Describe This Movie In One Gaslight Quote:
NANCY: What's the matter with the mistress? She don't look ill to me. Is she?Brief Plot Synopsis: American in Romania has a less than magical experience.
ELIZABETH: I don't know. Not as I can see. But the master keeps telling her she is.
Rating Using Random Objects Relevant To The Film: 2.5 Beth Gallaghers out of 5.
Better Tagline: "I always feel like/Somebody's watching meeeee."
Not So Brief Plot Synopsis: It's a new start for Julian (Maika Monroe) and Francis (Karl Glusman), who have moved to Bucharest, Romania for Francis's job. Sadly, this isn't an episode of International House Hunters, for while their new apartment is surprisingly spacious, Julia finds herself contending with the language barrier, a creepy neighbor (Burn Gorman), and a possible serial killer targeting women in the area.
"Critical" Analysis: [Seinfeld voice] What's the deal with people who don't close their curtains?[/Seinfeld voice] In my neighborhood, the number of houses that never close them, or their blinds, or flat out don't even have window coverings, is disconcerting to an avowed neurotic like myself.
To Julia and Francis's credit, they remedy the problem of their giant windows shortly after moving in. This helps to allay some of Julia's apprehension, but not all, especially as signs that the mysterious neighbor perpetually peering in their window might actually be following her.
Watcher, Chloe Okuno's feature debut, does look great, with Benjamin Kirk Nielsen's cinematography giving everything a sinister, dreamlike aura. The decision not to subtitle the frequent Romanian dialogue also helps us identify with Julia's isolation. And her mounting paranoia and eventual pushback against being gaslit by just about everyone in her orbit really gives Monroe a chance to shine.
It's just too bad she's underserved by a predictable script and simplistic ending. Zack Ford's screenplay recalls other surveillance thriller like Rear Window or The Lives of Others (especially the latter's setting) but only serves to remind us how much better those movies are.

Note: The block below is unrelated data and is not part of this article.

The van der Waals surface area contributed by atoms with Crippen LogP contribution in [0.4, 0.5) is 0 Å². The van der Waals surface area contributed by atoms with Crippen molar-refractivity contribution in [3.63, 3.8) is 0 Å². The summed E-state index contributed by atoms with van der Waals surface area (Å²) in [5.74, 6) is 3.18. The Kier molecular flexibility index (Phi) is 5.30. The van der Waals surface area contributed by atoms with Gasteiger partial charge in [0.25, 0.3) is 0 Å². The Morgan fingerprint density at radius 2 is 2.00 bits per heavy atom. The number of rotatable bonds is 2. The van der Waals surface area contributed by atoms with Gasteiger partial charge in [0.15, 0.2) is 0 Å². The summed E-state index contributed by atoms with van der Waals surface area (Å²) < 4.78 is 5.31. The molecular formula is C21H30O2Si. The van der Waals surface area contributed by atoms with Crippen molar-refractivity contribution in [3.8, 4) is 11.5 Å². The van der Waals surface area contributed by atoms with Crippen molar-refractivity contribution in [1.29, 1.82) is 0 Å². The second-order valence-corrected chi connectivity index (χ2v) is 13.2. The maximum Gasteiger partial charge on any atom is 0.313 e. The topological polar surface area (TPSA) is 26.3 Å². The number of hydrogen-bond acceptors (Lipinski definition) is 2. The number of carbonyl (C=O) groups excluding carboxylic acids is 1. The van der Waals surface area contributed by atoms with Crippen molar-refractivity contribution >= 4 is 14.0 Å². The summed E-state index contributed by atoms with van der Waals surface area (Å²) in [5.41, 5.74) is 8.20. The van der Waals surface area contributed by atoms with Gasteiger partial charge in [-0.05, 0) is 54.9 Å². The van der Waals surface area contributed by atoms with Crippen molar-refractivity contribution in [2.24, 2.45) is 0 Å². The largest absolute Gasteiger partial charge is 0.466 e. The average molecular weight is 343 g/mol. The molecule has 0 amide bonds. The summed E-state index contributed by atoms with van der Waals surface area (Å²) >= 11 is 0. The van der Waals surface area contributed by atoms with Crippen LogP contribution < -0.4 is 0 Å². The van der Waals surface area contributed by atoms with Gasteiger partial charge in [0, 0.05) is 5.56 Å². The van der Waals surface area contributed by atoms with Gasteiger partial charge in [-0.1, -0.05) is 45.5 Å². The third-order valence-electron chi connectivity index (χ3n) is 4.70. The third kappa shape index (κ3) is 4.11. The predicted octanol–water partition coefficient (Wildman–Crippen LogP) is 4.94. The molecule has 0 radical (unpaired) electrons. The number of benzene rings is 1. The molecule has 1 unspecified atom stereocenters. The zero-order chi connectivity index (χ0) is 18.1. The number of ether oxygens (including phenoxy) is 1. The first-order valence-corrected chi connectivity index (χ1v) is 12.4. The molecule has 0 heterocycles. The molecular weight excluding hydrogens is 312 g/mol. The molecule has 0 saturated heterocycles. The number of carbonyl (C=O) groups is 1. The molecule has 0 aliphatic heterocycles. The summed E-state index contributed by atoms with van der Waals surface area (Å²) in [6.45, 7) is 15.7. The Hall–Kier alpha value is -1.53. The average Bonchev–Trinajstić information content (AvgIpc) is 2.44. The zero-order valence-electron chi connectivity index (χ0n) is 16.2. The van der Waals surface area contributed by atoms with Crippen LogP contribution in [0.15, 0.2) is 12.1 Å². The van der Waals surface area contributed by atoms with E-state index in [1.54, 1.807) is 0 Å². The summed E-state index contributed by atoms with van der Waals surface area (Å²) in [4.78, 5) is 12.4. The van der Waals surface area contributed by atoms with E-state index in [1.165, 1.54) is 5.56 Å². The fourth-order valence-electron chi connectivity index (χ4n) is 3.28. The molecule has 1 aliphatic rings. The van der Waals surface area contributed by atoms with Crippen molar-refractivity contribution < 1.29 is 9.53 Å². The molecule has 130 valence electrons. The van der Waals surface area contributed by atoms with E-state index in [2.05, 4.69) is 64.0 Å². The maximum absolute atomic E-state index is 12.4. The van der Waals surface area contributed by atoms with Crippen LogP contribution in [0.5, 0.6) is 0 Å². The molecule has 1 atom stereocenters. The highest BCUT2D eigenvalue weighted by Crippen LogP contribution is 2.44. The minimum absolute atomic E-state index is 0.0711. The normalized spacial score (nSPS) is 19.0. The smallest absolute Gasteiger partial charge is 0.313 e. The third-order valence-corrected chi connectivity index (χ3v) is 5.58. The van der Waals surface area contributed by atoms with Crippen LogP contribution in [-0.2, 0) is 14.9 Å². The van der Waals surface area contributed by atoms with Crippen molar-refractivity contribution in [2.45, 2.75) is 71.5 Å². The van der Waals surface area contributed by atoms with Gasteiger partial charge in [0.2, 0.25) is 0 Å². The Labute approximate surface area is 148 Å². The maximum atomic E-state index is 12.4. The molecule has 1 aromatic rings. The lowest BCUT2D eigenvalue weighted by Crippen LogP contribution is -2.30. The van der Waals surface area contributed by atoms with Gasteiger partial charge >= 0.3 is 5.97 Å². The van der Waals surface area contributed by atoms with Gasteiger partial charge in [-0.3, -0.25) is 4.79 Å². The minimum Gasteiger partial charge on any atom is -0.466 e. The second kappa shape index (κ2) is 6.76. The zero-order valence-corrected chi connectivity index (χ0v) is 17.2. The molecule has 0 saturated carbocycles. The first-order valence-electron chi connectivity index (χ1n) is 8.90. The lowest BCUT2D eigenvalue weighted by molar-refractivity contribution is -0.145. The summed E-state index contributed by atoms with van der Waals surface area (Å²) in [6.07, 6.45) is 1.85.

Francis's growing skepticism is, unfortunately, all too believable. And one thing Watcher has going for it is showing how terrifying that extra layer of language separation can be, having him tacitly agreeing with his Romanian co-workers that Julia is overreacting.
Also familiar is the way Julia's concerns are mostly shrugged off by the authorities. Not to put too fine a point on it, but if the cops are taking the word of a dude who looks like *Burn Gorman* over you, something else has to be going on. They should cast the guy as Hannibal Lecter in the inevitable Gen-Z Silence of the Lambs reboot.
Hell, there's a scene early on when Julia buys a little Dracula figure for Francis — as a joke (Transylvania is a region in Romania) — which would've been ... something? Hey, what if the serial killer was a vampire? But no.
The most unbelievable part, incidentally, turns out to be Julia walking into an underground European strip club without paying a cover charge.
As Julia goes from passive participant to taking a more proactive role in finding out what the hell's going on, there was yet another chance for the story to go in unexpected directions, i.e. role reversal with regards to who's stalking whom, but Okuno and Ford never capitalize on that thread. Instead, we get an Eastern European-flavored rehash (or goulash, if you will) of decades-old thriller tropes.
Wait, goulash isn't Romanian. You know what I meant.
Watcher is in theaters today.